May 14, 2011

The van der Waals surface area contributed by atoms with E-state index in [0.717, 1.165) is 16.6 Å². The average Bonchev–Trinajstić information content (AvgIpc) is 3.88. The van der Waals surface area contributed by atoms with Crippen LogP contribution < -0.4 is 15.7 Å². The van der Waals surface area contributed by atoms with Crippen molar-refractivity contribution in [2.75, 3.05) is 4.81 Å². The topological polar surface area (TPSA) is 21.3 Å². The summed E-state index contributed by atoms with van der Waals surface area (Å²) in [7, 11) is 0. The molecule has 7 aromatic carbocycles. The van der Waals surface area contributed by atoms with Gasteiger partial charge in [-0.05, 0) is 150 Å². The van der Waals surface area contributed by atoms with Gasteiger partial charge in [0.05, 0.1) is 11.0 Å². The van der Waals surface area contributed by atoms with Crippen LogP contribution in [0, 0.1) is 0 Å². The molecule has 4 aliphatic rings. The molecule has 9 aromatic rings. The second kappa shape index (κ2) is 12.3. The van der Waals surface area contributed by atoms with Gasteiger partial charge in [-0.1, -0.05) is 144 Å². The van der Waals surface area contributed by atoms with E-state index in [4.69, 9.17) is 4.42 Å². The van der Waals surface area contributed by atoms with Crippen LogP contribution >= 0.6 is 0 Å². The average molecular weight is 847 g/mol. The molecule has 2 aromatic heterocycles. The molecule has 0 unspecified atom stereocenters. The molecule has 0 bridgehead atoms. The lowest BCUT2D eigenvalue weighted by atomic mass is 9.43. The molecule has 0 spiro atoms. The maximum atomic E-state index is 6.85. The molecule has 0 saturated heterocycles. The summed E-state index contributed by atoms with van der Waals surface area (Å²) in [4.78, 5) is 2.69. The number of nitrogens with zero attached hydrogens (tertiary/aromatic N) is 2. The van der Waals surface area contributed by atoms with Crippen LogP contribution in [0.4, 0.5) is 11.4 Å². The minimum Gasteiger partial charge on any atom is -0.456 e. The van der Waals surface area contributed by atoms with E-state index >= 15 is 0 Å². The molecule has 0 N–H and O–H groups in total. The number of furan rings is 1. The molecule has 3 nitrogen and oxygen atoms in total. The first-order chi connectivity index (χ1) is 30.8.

John D. Kasarda, & Greg Lindsay, Aerotropolis: The Way We'llLive Next (New York: Farrar, Straus & Giroux, 2011) ("[R]ather than banish airports to the edge of town and then do our best to avoid them, we will build this century's cities around them. Why? Because people once chose to live in cities for the wealth of connections they offered socially, financially, intellectually, and so forth. But in the era of globalization, we choose cities drawing closer together themselves, linked by fiber-optic cables and jet aircraft." Id. at 5. "The aerotropolis represents the logic of globalization made flesh in the form of cities. Whether we consider it to be good or simply inevitable, the global village holds these truths to be self-evident: that customers on the far side of the world may matter more than those next door; that costs must be continually be wrung from every piece of business in a market-share war of all against all; that the pace of business, and of life, will always move faster and cover more ground; and that we must pledge our allegiance if we want our iPhones, Amazon orders, fatty tuna, Lipitor, and Valentine's Day roses at our door tomorrow morning. If the airport is the mechanism making all of these things possible, . . . then everything else--our factories, office, homes, schools--will be built accordingly. The aerotropolis . . . will be a new kind of city, one native to our era of instant gratification--call it the Instant Age." Id. at 6. :-(( ).